I need to get an App Engine app talking to and sharing data with an external database,
The best option i can come up with is outputting the external database data to an xml file and then processing this in my app engine app and storing it inside the datastore,
although the data being shared is sensitive data such as login details so outputting this to an xml file is not exactly a great idea, is it possible for the app engine app to directly query the database? or is there a secure option for using xml files?
oh and im using python/django and the external database will be hosted on another domain
Google Apps' Secure Data Connector (SDC) is designed for this kind of tasks -- indeed, it even works when the "other database" lives behind a firewall (a common case for enterprise data), and for other Google Apps (Docs, Spreadsheets, ...) as well as App Engine.
As the docs summarize things, the flow is:
Google Apps forwards authorized data requests from users who are within the Google Apps domain to the Google tunnel protocol servers.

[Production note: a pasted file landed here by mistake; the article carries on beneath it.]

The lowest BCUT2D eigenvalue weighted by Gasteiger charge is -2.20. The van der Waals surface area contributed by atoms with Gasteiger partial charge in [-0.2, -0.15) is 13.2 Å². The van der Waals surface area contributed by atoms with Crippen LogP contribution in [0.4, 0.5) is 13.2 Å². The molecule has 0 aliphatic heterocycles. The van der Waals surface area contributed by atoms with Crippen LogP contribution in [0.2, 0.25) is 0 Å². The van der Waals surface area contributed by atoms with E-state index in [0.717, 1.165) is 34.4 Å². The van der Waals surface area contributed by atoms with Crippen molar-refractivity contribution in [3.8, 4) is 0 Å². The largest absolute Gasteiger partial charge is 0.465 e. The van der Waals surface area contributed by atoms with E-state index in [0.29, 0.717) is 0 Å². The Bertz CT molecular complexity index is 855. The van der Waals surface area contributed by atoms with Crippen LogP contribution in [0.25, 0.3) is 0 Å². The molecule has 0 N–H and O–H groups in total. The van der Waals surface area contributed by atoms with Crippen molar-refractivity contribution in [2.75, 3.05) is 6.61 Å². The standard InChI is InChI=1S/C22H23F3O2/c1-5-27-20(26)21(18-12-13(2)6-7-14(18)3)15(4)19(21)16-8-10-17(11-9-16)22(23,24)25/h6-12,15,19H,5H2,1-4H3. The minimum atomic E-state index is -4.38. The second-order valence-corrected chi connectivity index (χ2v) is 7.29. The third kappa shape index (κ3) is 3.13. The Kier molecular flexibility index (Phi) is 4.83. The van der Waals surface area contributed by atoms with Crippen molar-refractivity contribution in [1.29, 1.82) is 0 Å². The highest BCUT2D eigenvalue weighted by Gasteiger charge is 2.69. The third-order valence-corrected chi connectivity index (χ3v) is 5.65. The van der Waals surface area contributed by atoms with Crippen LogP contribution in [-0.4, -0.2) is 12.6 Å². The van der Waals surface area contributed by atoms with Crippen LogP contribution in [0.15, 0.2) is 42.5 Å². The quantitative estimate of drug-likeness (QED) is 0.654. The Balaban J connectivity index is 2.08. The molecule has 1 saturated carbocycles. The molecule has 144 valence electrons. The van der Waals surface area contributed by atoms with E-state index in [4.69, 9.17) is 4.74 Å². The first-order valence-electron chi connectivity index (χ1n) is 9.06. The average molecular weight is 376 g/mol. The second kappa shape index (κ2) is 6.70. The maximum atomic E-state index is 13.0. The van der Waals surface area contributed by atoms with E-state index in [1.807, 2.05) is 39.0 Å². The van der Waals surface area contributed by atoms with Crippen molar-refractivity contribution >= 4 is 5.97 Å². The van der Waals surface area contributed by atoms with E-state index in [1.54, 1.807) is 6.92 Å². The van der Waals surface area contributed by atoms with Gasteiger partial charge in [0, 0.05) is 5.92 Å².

The tunnel servers validate that a user is authorized to make the request to the specified resource. Google tunnel servers are connected by an encrypted tunnel to SDC, which runs within a company's internal network.
The tunnel protocol allows SDC to connect to a Google tunnel server, authenticate, and encrypt the data that flows across the Internet.
SDC uses resource rules to validate if a user is authorized to make a request to a specified resource.
An optional intranet firewall can be used to provide extra network security.
SDC performs a network request to the specified resource or services.
The service validates the signed request, checks the credentials, and if the user is authorized, returns the data.
If you don't have to worry about firewalls, and have no security worries whatsoever, you can simplify things (as Daniel's answer suggests) by just using
urlfetch directly (no tunnels, no validation, no encryption, no filtering, ...) -- but your worry about "the data being shared is sensitive data such as login details" suggests that this is not the case.
It's not a problem of XML vs other formats -- the problem is that sensitive data should not travel "in clear" over unprotected channels, nor be made available to all and sundry, and it's often nicer to have specialized infrastructure deal with encryption, filtering, and authorization problems, as the SDC does, rather than having to code all of this (and make it totally secure and locked-down) in your own app or specialized infrastructure middleware. For these purposes, the SDC can be very helpful, even if you only need a fraction of its functionality.